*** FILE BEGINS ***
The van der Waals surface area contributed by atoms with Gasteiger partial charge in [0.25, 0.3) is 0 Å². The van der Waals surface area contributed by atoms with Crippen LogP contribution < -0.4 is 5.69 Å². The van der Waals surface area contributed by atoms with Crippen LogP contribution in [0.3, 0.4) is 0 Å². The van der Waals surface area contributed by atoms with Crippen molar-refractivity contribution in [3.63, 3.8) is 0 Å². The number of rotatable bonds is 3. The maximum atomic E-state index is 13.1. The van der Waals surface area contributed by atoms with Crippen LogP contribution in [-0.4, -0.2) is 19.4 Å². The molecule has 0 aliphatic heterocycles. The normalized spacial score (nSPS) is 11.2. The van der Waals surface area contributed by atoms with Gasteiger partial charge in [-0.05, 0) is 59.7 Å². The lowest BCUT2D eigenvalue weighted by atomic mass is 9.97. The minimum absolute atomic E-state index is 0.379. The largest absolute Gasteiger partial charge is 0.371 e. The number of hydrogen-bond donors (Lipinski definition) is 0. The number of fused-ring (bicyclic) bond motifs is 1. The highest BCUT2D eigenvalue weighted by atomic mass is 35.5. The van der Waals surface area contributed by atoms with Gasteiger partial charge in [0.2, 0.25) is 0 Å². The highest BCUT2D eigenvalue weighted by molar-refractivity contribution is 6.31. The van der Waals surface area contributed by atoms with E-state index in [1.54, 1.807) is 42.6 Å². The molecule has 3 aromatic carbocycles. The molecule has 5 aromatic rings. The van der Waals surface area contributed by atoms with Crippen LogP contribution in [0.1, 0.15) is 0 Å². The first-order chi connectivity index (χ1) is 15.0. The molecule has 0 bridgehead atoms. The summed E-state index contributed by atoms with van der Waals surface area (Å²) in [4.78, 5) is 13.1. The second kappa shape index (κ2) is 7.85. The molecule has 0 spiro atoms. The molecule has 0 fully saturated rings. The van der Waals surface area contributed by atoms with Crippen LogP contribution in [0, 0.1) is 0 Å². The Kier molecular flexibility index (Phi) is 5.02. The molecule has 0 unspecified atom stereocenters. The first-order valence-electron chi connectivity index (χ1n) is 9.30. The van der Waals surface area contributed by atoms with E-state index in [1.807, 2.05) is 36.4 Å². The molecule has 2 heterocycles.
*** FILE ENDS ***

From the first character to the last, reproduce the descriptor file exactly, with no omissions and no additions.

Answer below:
The van der Waals surface area contributed by atoms with Gasteiger partial charge in [0.25, 0.3) is 0 Å². The van der Waals surface area contributed by atoms with Crippen LogP contribution < -0.4 is 5.69 Å². The van der Waals surface area contributed by atoms with Crippen LogP contribution in [0.3, 0.4) is 0 Å². The van der Waals surface area contributed by atoms with Crippen molar-refractivity contribution in [3.63, 3.8) is 0 Å². The number of rotatable bonds is 3. The maximum atomic E-state index is 13.1. The van der Waals surface area contributed by atoms with Crippen LogP contribution in [-0.4, -0.2) is 19.4 Å². The molecule has 0 aliphatic heterocycles. The normalized spacial score (nSPS) is 11.2. The van der Waals surface area contributed by atoms with Gasteiger partial charge in [-0.05, 0) is 59.7 Å². The lowest BCUT2D eigenvalue weighted by atomic mass is 9.97. The minimum absolute atomic E-state index is 0.379. The largest absolute Gasteiger partial charge is 0.371 e. The number of hydrogen-bond donors (Lipinski definition) is 0. The number of fused-ring (bicyclic) bond motifs is 1. The highest BCUT2D eigenvalue weighted by atomic mass is 35.5. The van der Waals surface area contributed by atoms with Gasteiger partial charge in [0.2, 0.25) is 0 Å². The highest BCUT2D eigenvalue weighted by molar-refractivity contribution is 6.31. The van der Waals surface area contributed by atoms with E-state index in [1.54, 1.807) is 42.6 Å². The molecule has 3 aromatic carbocycles. The molecule has 5 aromatic rings. The van der Waals surface area contributed by atoms with Crippen LogP contribution in [0.1, 0.15) is 0 Å². The first-order chi connectivity index (χ1) is 15.0. The molecule has 0 bridgehead atoms. The summed E-state index contributed by atoms with van der Waals surface area (Å²) in [4.78, 5) is 13.1. The second kappa shape index (κ2) is 7.85. The molecule has 0 spiro atoms. The molecule has 0 fully saturated rings. The van der Waals surface area contributed by atoms with Crippen LogP contribution in [0, 0.1) is 0 Å². The Kier molecular flexibility index (Phi) is 5.02. The molecule has 0 unspecified atom stereocenters. The first-order valence-electron chi connectivity index (χ1n) is 9.30. The van der Waals surface area contributed by atoms with E-state index in [1.807, 2.05) is 36.4 Å². The molecule has 2 heterocycles.